FC Barcelona will be at home, but without fans, and with a limited number of substitutes as they take on Napoli in the UEFA Champions League.
While Quique Setién has toyed with the idea of reverting to a back three, which might be his true preference, it seems he has recognized that Barcelona can’t or won’t adapt to it. Instead we shall probably see a back four, and perhaps, a 4-3-1-2. That’s the formation the team used against Villarreal to devastating effect, with Lionel Messi as a playmaker and Antoine Griezmann and Luis Suárez deployed as forwards.
The issue is that Barcelona lack bench options, and it’s doubly so when you consider this particular game. The team was already short on players, but it’s worse for this game: Martin Braithwaite is ineligble for the Champions League, while Sergio Busquets and Arturo Vidal are out through suspension.
Samuel Umtiti is injured. Ousmane Dembélé is still racing for fitness and unlikely to make it. Clément Lenglet, Antoine Griezmann, and Ronald Araújo (who is coming from the B team) are recovering but considered fit enough to play.
It’s worse when you consider five substitutions are allowed. Barcelona may not have enough players to make them all.
Marc-André ter Stegen, Sergi Roberto, Gerard Piqué, Lenglet, Jordi Alba, Frenkie de Jong, Ivan Rakitić, Suárez, and Messi are all practically guaranteed to start.
Nélson Semedo seems extremely likely to start, too. That makes ten, and one open spot in the XI - which will probably either be Riqui Puig or Antoine Griezmann.
We can assume that whoever misses out will join from the bench, as will, almost certainly, Ansu Fati. That would make up the starting XI plus two subs. Junior Firpo would likely be the third sub Setién would use, but after that?
There’s still two subs to use. Ronald Araújo could come in, but he’s coming back from injury and it would be unusual to throw in another centerback, particularly one as young as him, in a game of this magnitude. I suppose Monchu could get a run out. This would be his senior team debut though. To be fair, he is Barcelona B’s captain and very highly rated at the moment. Konrad de la Fuente has also trained with the first team, but to give a 19-year-old his senior team debut in a tricky match like this seems highly unorthodox. The same could be said of a glut of B team players training with the first team: Ludovit Reis, Óscar Mingueza, and Jandro Orellana.
Overall energy levels could be a problem for Setién if he only uses two, three, or four subs while Napoli uses five. His theory of wearing down the opposition through making them chase the ball wouldn’t really work.
There have been reports that Setién tried to get his team to use a three-man line but it didn’t quite work. It seems the three-man line is his preference, but it is not his squad’s. The fact he tried again, and perhaps it failed again, only underscores it.
With 4-3-1-2, Barcelona give maximum freedom to their attackers, but they do lose quite a bit of width. The fullbacks will have to push up quite high to give the team width, exposing Barcelona to counters - which is how Napoli got a goal in the first leg.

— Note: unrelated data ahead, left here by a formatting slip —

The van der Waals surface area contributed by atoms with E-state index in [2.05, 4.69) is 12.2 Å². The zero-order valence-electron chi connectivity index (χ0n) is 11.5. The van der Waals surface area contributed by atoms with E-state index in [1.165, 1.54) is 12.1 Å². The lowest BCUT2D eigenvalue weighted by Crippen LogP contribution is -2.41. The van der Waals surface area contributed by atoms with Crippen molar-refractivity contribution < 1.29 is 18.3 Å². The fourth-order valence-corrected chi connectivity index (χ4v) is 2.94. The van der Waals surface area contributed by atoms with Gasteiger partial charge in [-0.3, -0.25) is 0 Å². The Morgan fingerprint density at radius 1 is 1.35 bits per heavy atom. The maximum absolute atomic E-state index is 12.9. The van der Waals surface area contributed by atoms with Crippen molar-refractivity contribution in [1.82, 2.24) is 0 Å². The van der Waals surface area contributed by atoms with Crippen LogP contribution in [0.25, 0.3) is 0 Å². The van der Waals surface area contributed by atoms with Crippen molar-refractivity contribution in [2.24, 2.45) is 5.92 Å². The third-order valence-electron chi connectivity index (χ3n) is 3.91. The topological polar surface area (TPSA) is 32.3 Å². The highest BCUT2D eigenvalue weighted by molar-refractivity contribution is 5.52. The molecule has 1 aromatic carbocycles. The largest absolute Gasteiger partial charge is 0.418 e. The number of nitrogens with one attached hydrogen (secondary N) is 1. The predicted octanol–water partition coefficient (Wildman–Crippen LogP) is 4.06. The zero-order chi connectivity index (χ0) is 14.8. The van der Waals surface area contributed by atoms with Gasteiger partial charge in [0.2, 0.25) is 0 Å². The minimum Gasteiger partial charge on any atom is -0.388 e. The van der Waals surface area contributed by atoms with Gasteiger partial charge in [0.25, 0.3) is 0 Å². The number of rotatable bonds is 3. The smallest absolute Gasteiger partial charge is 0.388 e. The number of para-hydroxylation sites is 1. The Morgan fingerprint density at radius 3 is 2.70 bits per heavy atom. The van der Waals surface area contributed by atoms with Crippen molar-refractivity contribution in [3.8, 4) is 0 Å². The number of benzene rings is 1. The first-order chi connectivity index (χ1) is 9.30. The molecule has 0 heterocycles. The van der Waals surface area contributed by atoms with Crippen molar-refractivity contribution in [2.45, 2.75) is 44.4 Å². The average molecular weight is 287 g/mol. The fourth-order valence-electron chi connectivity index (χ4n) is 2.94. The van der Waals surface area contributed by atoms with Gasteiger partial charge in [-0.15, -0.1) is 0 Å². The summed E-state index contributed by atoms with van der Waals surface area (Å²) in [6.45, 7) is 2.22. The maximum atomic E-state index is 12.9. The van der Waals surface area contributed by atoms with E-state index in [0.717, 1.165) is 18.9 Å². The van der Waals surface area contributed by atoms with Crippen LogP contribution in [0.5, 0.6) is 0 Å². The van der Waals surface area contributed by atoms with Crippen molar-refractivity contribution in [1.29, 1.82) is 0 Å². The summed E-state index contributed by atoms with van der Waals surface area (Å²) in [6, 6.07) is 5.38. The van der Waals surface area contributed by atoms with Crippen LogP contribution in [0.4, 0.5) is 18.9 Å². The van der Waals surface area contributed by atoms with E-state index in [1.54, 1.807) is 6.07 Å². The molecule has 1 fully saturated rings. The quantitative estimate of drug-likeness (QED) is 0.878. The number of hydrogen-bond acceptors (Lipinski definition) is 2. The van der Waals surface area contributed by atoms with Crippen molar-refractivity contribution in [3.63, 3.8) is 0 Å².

Barcelona will need their best “lock-pickers” to find spaces in Napoli’s defense. Sergio Busquets provided the defense splitting pass that lead to Griezmann’s goal in Italy. He won’t be available, so players such as De Jong, Puig, and of course, Messi himself will be looking to play those throughballs and lobbed passes to get in behind a massed defense.
Lorenzo Insigne is a doubt for Napoli, and it’s a crucial one. He’s one of their main stars and if he’s not fit, or plays but isn’t fully fit, that could be a complicating factor for the Italians for sure. Napoli would usually look for him when starting a break as he has pace and can hold up the ball. They’ll be happy to have Dries Mertens back from injury. He exited the first leg prematurely, and was a doubt for the second leg initially. He scored in the first leg and is always a threat.
With a 4-3-3 formation that morphs into 4-5-1 when defending, Napoli will try to amass bodies in the center of the pitch. The wings will be left relatively open, but if all Barcelona can do when they receive on the flanks is pass back to the middle, it will be sterile possession. A couple of things could help the Catalans here though.
First, the pitch. The Camp Nou will be wider and more familiar, and will slightly decongest the middle. Second, Jordi Alba. He’s not the player he used to be, but he offers more going forward than Firpo, who started the away leg. Perhaps Firpo has improved since then, but that game, he felt very nervous and made an error leading to goal, and offered little in attack.
Third of all, Arturo Vidal was deployed as a winger in the first leg. Having the ability to use Griezmann as a forward, or perhaps Fati, will be an upgrade. I suspect Fati will improve the wing play for this team more than the Frenchman.
Fati will be a crucial player, probably off the bench. He can beat people one on one, which is exactly the kind of threat Barcelona need to help get more space in the middle. My worry is that with a 4-3-1-2, Barcelona will pack the middle even further, and leave the wings completely once again.
Another key for Barcelona will be the press. Napoli were actually quite brave about playing risky passes once they recovered the ball in the defensive zone, hoping to formulate a deadly attack on the counter rather than smashing it upfield. This is when Barcelona have to press them into mistakes, hoping to steal the ball and score quickly with the opponents not fully set.
This will be a tough game for both teams, although betting markets have Barcelona as a reasonable favorite. Playing at home, and with an away goal, you’d expect Barcelona to go through, but this will be a very tight contest in any case.